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Odours - the nice, the not so nice and the ones you should avoid. 

Odours are a natural part of our life; we are constantly surrounded by either pleasant smells or not so great ones. 
Some odours attract us, and some will provoke a memory or bursts of emotions.
Whenever I smell the salty beach air, it takes me back to my sun-washed childhood in a city by the sea. I can even feel the warmth of the sand between my toes and the sweetness of the watermelon we used to bring with us as a snack. That smell always brings feelings of calm and happiness. And I am not alone! So many of us have had experiences where a particular smell, perhaps freshly baked bread, the musty and woodsy smell of the forest or a freshly brewed cup of coffee, floods our brain with memories of a specific event or location that we associate clearly with certain emotions.

On the other hand, some odours repulse us. Some bring us bad memories, and some we're just happy to hide. For example, I can't stand the smell of heavy sweat; it takes me right back to a long and crowded bus ride in the peak summer heat when I need to breathe through the fabric of my t-shirt.
No wonder I've ended up making deodorants for a living :)

We don't enjoy certain smells. Like the smells from your bathroom, bins, kitchen, stuffy rooms, shoes and even our car…
So, how can we make those bad smells go away quickly and effectively?

There are two approaches, the conventional one, and the natural one.

The conventional approach is masking the smells with mass-produced household items like air fresheners, candles and diffusers.   
The aromas we smell from those items are fake, synthetic scents made in a lab from manmade chemicals. Synthetic aromas and products are getting more and more known to have many negative side effects on health.

The natural approach is to neutralise the odour using the right amount of essential oils made out of raw materials and have natural anti-bacterial properties. The essential oils not only smell nice, but they also cleanse the air and eliminate unwanted smells, not just mask it. That air left behind is pleasant, healthy to breathe and doesn't affect the health and quality of our environment.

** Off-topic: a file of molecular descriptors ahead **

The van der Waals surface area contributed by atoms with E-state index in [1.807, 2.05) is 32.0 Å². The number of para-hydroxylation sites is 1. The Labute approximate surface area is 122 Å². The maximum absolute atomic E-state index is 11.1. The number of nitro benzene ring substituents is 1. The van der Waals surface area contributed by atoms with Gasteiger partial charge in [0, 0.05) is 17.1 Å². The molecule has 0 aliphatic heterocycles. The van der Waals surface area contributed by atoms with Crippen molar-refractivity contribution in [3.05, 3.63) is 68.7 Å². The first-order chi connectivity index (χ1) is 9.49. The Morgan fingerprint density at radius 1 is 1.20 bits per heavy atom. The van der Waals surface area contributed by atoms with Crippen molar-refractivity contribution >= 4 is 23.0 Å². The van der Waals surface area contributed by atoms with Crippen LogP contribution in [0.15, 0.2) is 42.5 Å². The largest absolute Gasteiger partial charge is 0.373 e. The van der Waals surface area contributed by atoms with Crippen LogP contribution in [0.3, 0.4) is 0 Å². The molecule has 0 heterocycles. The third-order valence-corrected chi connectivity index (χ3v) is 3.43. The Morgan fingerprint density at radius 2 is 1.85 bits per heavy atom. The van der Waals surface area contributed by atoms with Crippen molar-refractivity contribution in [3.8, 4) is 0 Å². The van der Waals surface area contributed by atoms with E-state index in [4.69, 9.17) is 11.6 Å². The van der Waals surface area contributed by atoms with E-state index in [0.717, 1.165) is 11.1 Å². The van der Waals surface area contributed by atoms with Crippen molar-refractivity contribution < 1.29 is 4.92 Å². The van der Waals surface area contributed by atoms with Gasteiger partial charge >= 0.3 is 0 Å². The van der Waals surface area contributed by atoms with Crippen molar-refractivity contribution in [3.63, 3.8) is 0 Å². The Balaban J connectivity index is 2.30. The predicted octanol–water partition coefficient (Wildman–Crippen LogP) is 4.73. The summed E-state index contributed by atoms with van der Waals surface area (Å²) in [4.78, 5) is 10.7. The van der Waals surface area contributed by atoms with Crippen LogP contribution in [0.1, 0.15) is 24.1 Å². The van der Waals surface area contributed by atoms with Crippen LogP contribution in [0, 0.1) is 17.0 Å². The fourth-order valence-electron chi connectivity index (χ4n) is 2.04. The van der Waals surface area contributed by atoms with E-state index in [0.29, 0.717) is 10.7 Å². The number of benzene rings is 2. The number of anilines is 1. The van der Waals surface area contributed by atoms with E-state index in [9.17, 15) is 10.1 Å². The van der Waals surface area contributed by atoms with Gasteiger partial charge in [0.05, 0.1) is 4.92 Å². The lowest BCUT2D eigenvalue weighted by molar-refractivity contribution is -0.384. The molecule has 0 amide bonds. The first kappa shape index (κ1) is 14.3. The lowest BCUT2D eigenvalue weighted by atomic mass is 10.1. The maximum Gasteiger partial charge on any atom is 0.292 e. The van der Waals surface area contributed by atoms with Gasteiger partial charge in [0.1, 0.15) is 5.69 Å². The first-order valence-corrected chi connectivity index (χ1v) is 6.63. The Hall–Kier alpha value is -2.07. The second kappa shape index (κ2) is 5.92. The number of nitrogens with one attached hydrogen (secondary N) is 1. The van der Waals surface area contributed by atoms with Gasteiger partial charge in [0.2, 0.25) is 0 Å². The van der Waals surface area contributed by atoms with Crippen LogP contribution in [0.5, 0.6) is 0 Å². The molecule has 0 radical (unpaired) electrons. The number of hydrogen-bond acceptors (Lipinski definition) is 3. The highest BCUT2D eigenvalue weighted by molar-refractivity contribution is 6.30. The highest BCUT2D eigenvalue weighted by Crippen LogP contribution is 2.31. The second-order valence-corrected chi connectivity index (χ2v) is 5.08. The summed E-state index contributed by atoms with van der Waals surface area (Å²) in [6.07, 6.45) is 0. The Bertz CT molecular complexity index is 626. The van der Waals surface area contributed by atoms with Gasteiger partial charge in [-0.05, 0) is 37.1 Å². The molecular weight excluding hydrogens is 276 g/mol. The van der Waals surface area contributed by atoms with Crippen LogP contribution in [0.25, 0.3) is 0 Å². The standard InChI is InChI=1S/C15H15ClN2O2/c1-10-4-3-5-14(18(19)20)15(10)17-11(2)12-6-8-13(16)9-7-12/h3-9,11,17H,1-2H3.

The problem is that there are so many aromatic products on the market. So which ones are the best to choose from?

Check the labels

Like many of us who check the ingredients on the back of food labels, we need to do the same in every scented household and cosmetic product.
If the label is filled with names you can't pronounce, like Phthalates, Benzisothiazolinone and Dialkyl Sodium Sulfosuccinate, chuck them out; they might be hazardous and toxic.

For example, Phthalates are a group of chemicals used in hundreds of products, such as toys, vinyl flooring, wall covering, detergents, lubricating oils, food packaging, pharmaceuticals, blood bags and tubing, and personal care products, such as nail polish, hair sprays, aftershave lotions, soaps, shampoos, perfumes and other fragrance preparations. Each of us is exposed daily to Phthalates from many sources, including the air, drugs, food, plastic, water, and cosmetics.
Unfortunately, Phthalates are powerful endocrine disruptors implicated in several wide-ranging health issues, including certain cancers, asthma, obesity, male fertility issues and birth defects.

How to avoid exposure to Phthalates?

You can check the ingredients online or use an app like the "Chemical Maze”, which reveals how certain food and cosmetic ingredients can really damage our health.
And yes, it's true- natural ingredients have complicated botanical names that many people are unfamiliar with but will always have their common name written next to them - like Simmondsia Chinensis (Jojoba Oil).

Check the name

Look for the word "essential oils”. Be careful if the label lists words like “fragrance oils”.

So what's the difference between fragrance oils and essential oils?

The main difference between fragrance oils and essential oils is that fragrance oils are manufactured in a lab and contain undisclosed synthetic chemicals created to try and mimic nature. Unlike essential oils, they have no healing powers, and they are used in various products just for scenting purposes. On the other hand, essential oils are derived from real plants. They are most commonly used in Aromatherapy - the healing practice of using natural essential oils to enhance psychological and physical well-being, and in natural products for their health properties and beautiful aroma. 
Unfortunately, some products containing synthetic fragrances are labelled "Aromatherapy" or "Natural", which, unfortunately, misleads people unfamiliar with the science and, therefore, may cause serious health issues.

Check the price

Many companies use synthetic fragrances because they are cheap and can offer unique scents like popcorn and caramel, raspberries and cream or even figs and melon. However, these scents don't exist in nature, as we cannot yet derive a scent from most fruits (except for citrus). So if a product lists those kinds of scents, that should tell you that they contain cheap, synthetic fragrances and ingredients. Products containing real natural fragrances will be more expensive as they are costly to extract. For example, it takes 10,000 roses to fill a single 5ml bottle of Rose Essential Oil. So if you paid $18 for a 50ml bottle of rose perfume, it’s probably not the real deal.

So, the next time you buy products like deodorants, lotions, bath salts, air fresheners etc., that claims to be ‘natural’, check the ingredients carefully!!

 

 

 

 

 

 

 

 

 

 

 

 

 

 

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